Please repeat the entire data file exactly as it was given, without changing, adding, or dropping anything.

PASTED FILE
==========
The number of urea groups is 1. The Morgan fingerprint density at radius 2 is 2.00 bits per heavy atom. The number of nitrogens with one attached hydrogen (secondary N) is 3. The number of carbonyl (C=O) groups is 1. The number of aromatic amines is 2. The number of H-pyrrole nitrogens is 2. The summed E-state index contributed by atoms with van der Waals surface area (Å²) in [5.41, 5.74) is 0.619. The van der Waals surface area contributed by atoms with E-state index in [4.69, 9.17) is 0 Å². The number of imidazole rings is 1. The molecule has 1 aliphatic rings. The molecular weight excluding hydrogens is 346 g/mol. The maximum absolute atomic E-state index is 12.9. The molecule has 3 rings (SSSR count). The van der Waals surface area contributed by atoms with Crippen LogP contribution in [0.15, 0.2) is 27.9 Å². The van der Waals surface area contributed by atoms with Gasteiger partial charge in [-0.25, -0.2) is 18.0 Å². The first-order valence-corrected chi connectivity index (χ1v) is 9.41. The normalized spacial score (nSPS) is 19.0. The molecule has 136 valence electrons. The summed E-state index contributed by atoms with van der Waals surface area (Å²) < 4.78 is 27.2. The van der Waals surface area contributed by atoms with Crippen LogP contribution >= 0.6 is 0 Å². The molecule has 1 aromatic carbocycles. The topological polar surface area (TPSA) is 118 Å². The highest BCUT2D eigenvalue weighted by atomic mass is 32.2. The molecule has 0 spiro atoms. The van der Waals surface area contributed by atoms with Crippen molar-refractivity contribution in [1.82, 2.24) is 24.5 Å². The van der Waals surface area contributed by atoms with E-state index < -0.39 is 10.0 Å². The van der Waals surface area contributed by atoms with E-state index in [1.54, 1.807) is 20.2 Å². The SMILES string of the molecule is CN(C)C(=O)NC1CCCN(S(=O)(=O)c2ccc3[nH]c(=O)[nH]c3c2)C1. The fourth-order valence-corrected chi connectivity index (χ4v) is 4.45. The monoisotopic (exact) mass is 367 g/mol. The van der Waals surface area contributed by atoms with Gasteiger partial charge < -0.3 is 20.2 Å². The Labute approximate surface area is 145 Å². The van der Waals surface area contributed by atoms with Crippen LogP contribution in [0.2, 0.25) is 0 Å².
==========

The number of urea groups is 1. The Morgan fingerprint density at radius 2 is 2.00 bits per heavy atom. The number of nitrogens with one attached hydrogen (secondary N) is 3. The number of carbonyl (C=O) groups is 1. The number of aromatic amines is 2. The number of H-pyrrole nitrogens is 2. The summed E-state index contributed by atoms with van der Waals surface area (Å²) in [5.41, 5.74) is 0.619. The van der Waals surface area contributed by atoms with E-state index in [4.69, 9.17) is 0 Å². The number of imidazole rings is 1. The molecule has 1 aliphatic rings. The molecular weight excluding hydrogens is 346 g/mol. The maximum absolute atomic E-state index is 12.9. The molecule has 3 rings (SSSR count). The van der Waals surface area contributed by atoms with Crippen LogP contribution in [0.15, 0.2) is 27.9 Å². The van der Waals surface area contributed by atoms with Gasteiger partial charge in [-0.25, -0.2) is 18.0 Å². The first-order valence-corrected chi connectivity index (χ1v) is 9.41. The normalized spacial score (nSPS) is 19.0. The molecule has 136 valence electrons. The summed E-state index contributed by atoms with van der Waals surface area (Å²) < 4.78 is 27.2. The van der Waals surface area contributed by atoms with Crippen LogP contribution >= 0.6 is 0 Å². The molecule has 1 aromatic carbocycles. The topological polar surface area (TPSA) is 118 Å². The highest BCUT2D eigenvalue weighted by atomic mass is 32.2. The molecule has 0 spiro atoms. The van der Waals surface area contributed by atoms with Crippen molar-refractivity contribution in [1.82, 2.24) is 24.5 Å². The van der Waals surface area contributed by atoms with E-state index < -0.39 is 10.0 Å². The van der Waals surface area contributed by atoms with E-state index in [1.54, 1.807) is 20.2 Å². The SMILES string of the molecule is CN(C)C(=O)NC1CCCN(S(=O)(=O)c2ccc3[nH]c(=O)[nH]c3c2)C1. The fourth-order valence-corrected chi connectivity index (χ4v) is 4.45. The monoisotopic (exact) mass is 367 g/mol. The van der Waals surface area contributed by atoms with Gasteiger partial charge < -0.3 is 20.2 Å². The Labute approximate surface area is 145 Å². The van der Waals surface area contributed by atoms with Crippen LogP contribution in [0.2, 0.25) is 0 Å².